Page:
If a thriller is only about as good as its villain, “Fatal Affair” is in sad shape. In this latest Netflix movie from Peter Sullivan, director of “Secret Obsession,” Omar Epps plays a guy who is obsessed over his college friend Ellie (Nia Long), and yet you’d never be able to tell it from his performance, or the bland thrills that follow. Their game of cat-and-mouse is not meant to be original in the slightest, but there’s no good reason for it to be this dull.
For Long’s San Francisco lawyer Ellie, the thrill is gone from her marriage. When candles surround the amiable dinner she shares with her husband Marcus (Stephen Bishop), it’s more a symbol of how the power has gone out in their marriage than anything else. Along comes new co-worker and old college friend David (Omar Epps), reappearing from 20 years in the past, with some smooth compliments and a predatory gaze on her from their first hello. Soon enough they get drinks at a bar, and go to a club, where he indulges her with a great distraction, and asks her why they didn’t go out in college. They both push it, having different long-games, and it sends them to a bathroom. For about 10 charged seconds—barely constituting an affair, mind you—she makes a mistake she’ll have to pay for by living through a stalker nightmare.
Elle snaps out of it this daze real hard, and gets back to her regular life—so much so that by the time a montage is over, she’s got that firm she wanted, her new beach house seems even brighter, and better yet, she’s back to rumpy-pumpy with Marcus on the regular. David is a fling of the past, until he suddenly pops up one day, acting as if the two simply lost touch and should still be together. He doesn’t respect her boundaries when she tells him to stay away, and starts to get close to her and her friends, while their shared secret looms over her.
“Fatal Lies” is a time-killing thriller that only works at the bare minimum, its few surprising elements not making the movie worthy of a viewing, but deserving of a shout-out nonetheless. There’s a bizarre story beat with David, a homeless man, and a gasoline tank that I was not expecting. And there’s a brief time when Ellie and Marcus approach the elephant in the room in a way that enriches their characters, and has a surprising tenderness. Long is an all-star actor, and these scenes show a glimmer of that.
Epps, on the other hand, is best as a silent silhouette, which is more of a compliment to his posture and blocking from co-writer/director Peter Sullivan. He makes a few mildly menacing moments when he stands in the background, but get close up to his eyes and you see little than an actor who is so visibly bored with his gig. Epps gives little care to already-silly dialogue like, “Actually, I’m a hacker,” a bit of character development you might miss from laughing so hard. He’s more believable if you look at him like a terminator programmed by the textbook definition of “narcissistic personality disorder.”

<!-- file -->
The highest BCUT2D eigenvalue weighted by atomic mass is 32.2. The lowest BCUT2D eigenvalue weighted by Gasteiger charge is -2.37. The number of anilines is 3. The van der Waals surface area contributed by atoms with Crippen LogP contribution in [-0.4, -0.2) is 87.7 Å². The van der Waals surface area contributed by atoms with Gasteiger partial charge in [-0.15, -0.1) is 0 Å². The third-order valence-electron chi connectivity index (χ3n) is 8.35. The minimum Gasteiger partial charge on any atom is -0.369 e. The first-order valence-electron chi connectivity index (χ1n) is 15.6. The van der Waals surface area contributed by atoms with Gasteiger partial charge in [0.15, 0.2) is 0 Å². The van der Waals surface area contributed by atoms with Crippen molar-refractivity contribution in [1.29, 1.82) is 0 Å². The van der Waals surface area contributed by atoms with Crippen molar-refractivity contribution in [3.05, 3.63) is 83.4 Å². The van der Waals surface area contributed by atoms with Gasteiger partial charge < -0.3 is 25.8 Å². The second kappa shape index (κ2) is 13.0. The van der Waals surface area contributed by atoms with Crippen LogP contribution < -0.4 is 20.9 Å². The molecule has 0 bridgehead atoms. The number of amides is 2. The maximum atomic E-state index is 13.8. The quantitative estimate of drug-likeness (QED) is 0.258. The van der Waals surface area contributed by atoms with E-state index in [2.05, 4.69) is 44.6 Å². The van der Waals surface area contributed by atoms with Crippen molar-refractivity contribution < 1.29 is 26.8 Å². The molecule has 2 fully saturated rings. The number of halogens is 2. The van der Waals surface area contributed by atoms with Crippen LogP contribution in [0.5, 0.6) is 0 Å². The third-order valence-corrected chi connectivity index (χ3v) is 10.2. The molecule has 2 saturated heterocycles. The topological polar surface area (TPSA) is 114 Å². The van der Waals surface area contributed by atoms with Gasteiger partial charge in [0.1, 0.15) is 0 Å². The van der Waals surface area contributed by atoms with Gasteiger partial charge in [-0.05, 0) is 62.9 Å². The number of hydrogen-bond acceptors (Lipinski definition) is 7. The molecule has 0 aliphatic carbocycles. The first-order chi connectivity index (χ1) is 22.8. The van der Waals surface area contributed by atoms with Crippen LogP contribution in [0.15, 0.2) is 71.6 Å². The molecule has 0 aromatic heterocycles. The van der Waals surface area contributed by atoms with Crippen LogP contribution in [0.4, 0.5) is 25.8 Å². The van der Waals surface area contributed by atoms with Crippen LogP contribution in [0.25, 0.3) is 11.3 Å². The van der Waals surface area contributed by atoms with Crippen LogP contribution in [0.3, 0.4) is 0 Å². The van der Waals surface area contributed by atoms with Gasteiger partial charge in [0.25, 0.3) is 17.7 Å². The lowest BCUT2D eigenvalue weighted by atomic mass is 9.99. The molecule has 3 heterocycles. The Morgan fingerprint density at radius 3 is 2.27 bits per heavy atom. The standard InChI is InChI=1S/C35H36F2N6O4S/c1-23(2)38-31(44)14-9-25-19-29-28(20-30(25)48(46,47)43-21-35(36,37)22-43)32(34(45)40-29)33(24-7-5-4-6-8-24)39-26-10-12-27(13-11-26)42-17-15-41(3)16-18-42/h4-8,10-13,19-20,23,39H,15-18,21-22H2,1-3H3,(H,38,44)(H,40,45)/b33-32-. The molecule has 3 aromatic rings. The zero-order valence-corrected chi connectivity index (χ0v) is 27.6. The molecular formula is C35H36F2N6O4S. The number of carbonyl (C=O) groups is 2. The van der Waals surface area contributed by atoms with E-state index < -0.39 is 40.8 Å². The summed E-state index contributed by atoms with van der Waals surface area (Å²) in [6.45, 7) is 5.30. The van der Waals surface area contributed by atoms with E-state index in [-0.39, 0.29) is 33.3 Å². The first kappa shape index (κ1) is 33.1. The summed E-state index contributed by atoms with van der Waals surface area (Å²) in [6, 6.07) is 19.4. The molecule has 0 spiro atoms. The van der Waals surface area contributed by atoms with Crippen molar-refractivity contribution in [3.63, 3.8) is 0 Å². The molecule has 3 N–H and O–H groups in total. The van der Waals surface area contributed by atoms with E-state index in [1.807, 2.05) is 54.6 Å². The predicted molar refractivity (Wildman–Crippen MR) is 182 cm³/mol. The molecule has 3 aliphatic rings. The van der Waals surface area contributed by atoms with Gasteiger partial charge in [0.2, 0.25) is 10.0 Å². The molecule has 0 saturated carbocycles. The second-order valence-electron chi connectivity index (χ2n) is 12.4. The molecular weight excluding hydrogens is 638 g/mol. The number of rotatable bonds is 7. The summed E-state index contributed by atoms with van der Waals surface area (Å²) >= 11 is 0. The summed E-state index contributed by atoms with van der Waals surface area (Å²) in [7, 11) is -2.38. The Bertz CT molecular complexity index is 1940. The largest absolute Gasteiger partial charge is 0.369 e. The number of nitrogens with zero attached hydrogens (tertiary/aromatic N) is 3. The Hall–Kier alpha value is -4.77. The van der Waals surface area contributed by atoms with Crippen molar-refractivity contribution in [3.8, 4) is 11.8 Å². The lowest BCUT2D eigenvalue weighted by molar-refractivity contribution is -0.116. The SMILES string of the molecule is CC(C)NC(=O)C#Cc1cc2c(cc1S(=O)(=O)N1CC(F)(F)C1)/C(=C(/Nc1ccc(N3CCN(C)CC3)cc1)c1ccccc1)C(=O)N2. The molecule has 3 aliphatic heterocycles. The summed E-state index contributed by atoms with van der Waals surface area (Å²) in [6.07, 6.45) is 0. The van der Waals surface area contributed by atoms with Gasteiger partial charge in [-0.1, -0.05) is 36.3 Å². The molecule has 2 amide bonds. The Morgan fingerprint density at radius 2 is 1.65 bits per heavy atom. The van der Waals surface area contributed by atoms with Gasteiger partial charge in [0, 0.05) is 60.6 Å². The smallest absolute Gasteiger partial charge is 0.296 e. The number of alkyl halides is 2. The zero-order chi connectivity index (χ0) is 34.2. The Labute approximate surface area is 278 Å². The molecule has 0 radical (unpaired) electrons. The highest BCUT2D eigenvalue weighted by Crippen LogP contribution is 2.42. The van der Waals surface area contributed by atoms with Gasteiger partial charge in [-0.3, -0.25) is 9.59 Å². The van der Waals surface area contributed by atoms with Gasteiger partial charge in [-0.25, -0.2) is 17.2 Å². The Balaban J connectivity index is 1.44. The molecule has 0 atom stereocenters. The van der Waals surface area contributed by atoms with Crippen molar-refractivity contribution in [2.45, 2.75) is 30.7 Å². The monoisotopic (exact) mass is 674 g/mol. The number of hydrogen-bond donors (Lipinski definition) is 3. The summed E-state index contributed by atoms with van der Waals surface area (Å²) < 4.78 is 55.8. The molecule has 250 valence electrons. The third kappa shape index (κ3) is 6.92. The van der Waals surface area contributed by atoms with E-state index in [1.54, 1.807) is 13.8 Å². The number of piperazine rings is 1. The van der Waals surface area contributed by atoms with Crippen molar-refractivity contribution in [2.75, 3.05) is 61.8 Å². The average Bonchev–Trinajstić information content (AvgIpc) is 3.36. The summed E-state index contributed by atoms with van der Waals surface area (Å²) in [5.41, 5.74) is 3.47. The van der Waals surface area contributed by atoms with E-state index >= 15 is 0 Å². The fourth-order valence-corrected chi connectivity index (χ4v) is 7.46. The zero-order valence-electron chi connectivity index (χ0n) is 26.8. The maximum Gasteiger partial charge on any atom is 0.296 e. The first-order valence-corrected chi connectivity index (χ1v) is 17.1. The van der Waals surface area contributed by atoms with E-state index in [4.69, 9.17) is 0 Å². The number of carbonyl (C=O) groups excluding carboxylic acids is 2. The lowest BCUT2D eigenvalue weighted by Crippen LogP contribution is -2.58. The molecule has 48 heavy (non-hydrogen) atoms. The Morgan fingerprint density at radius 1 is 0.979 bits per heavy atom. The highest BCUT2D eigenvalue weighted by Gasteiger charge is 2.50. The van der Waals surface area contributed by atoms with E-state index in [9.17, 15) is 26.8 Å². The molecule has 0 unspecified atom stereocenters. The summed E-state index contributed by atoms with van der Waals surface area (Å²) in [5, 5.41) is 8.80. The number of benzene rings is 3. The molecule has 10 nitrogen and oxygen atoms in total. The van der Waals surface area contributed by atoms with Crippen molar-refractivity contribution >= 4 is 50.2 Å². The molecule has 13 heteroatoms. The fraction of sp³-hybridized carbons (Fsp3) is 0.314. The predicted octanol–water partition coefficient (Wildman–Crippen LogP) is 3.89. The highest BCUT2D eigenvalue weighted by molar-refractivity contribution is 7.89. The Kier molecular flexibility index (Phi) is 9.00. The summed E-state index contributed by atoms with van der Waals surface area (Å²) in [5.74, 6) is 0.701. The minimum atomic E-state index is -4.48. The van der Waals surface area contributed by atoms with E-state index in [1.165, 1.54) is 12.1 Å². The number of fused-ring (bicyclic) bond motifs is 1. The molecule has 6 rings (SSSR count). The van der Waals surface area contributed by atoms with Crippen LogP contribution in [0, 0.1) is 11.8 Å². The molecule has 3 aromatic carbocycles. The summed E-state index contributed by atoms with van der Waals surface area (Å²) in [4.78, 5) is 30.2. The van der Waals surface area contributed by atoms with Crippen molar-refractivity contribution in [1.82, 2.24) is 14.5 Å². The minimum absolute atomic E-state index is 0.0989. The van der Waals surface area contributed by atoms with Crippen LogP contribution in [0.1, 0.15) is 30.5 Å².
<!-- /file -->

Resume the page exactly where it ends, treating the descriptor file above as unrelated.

But this is a story in which only lazy screenwriting can explain how Ellie gets access to David’s apartment, or how David’s obtains security footage from the nightclub that he uses for blackmail. With all of this convenience, it’s disappointing that the story doesn’t do much with it except place David near Ellie and those she loves, making for lukewarm sequences of him being a threat. For just a few seconds, it sincerely tries to build up tension that he might use a putter as a murder weapon on a golf course. The movie builds this could-be murder scenario to a massive shoulder shrug, not even a playful made-you-look, and just slogs on.
Credit where credit is due, “Fatal Affair” is at least hornier than it is thrilling, even if most of those hormones are spent with the sickening optics of a sociopath getting what he wants. From the very first contact that Ellie and David share, the editing makes sure we notice the touches—when she goes for a paper in his hands in the office, there’s a big close-up, same with a moment later on when he pulls the “hand on the small of back” move as they sit down for fateful cocktails. And for a Netflix movie that’s restricted by its TV-14 rating, it replaces nudity with some suggestive positions, more abrasive close-ups, and fleeting images of clothed adults doing what they do in bed. Again, it’s mostly through the eyes of a narcissist stalker sociopath, but those are the kind of banal indulgences “Fatal Affair” can muster.
Now streaming on Netflix.